The ban on entry into the United States by citizens from seven predominantly Muslim countries, signed by US President Donald Trump, is likely to have a much wider impact on recruitment of international students. Other moves thought to be in the pipeline could dramatically reduce international student numbers.
Higher education leaders and academics across the United States have denounced President Donald Trump’s travel ban as divisive, detrimental and “un-American”. The Scholars at Risk Network told University World News that for scholars facing death threats or imprisonment back home the executive order was like a torpedo hitting a lifeboat.
University associations and leaders worldwide have condemned President Donald Trump’s travel ban for posing a threat to international collaboration in higher education and the free flow of ideas. Meanwhile, thousands of academics across the world are calling for a boycott of international conferences in the United States in protest.
Increasing conflict between the United States and China could be to Chinese universities’ advantage if China continues to invest heavily in teaching and research, cedes more autonomy to universities and deepens internationalisation. It is also an opportunity for institutions in both countries to temper political tensions with rational communication.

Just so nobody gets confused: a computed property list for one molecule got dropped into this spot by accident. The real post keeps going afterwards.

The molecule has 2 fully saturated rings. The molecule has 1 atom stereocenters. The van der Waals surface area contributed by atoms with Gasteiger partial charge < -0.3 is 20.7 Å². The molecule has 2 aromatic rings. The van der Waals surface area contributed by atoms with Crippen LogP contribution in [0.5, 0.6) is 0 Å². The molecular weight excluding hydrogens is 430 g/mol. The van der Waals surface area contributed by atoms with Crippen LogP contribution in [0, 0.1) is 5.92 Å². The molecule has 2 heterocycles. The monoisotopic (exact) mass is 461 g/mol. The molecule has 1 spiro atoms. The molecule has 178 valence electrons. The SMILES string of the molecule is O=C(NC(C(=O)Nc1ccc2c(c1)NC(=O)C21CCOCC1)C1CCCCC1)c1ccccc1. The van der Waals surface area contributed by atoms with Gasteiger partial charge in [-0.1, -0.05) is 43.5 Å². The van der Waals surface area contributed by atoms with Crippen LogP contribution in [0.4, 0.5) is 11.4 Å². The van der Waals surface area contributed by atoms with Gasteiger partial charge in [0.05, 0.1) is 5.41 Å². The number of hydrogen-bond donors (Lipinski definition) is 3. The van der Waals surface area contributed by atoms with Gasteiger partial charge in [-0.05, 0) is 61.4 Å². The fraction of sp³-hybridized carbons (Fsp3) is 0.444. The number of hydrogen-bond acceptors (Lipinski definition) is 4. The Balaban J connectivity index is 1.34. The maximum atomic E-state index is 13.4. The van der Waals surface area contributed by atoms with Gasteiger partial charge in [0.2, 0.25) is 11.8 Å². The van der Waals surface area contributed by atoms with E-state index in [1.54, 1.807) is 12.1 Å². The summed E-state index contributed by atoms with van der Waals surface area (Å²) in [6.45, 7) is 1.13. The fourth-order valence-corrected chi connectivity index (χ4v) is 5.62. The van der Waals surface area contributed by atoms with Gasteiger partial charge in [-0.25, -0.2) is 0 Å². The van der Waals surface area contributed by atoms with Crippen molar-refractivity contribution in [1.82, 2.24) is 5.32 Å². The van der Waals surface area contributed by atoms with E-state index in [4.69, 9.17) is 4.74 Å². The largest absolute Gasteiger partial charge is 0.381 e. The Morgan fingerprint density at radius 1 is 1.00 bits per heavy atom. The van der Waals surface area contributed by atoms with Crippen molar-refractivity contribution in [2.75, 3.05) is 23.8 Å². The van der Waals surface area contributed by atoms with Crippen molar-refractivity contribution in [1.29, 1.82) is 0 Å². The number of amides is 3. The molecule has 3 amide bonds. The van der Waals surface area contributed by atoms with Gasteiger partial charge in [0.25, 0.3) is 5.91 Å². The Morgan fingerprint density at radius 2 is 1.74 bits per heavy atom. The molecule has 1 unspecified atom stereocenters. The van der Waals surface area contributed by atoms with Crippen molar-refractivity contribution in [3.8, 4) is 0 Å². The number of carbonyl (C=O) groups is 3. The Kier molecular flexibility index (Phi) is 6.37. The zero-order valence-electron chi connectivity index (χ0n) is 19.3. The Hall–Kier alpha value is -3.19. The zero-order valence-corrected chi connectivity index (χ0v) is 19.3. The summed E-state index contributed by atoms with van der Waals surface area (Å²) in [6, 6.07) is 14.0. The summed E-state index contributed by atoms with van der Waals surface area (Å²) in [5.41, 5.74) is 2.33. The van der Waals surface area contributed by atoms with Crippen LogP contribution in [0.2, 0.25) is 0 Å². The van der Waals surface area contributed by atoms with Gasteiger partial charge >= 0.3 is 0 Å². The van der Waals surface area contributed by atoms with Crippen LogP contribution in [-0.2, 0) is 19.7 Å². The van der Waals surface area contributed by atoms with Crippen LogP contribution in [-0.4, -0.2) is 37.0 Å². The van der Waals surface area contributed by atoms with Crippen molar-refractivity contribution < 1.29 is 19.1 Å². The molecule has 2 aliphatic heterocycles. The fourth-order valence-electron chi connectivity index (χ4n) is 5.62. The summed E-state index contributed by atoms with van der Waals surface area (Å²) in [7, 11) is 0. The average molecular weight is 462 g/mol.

President Donald Trump's travel ban could see students opting not to study in the United States, and US students choosing to study abroad. The winners will be research universities in China, Europe, Canada, Japan, Australia, Singapore and Mexico and a shift in power and influence will be inevitable.
As reports of the impact of the Trump administration’s travel restrictions emerge, one population in higher education seems disproportionately affected – Iranian academics and students.
United States President Donald Trump’s travel ban on seven Muslim-majority countries, including the three African nations of Libya, Somalia and Sudan, is a blow not only for African students and academics, but for the US itself, according to North African and Middle East academics.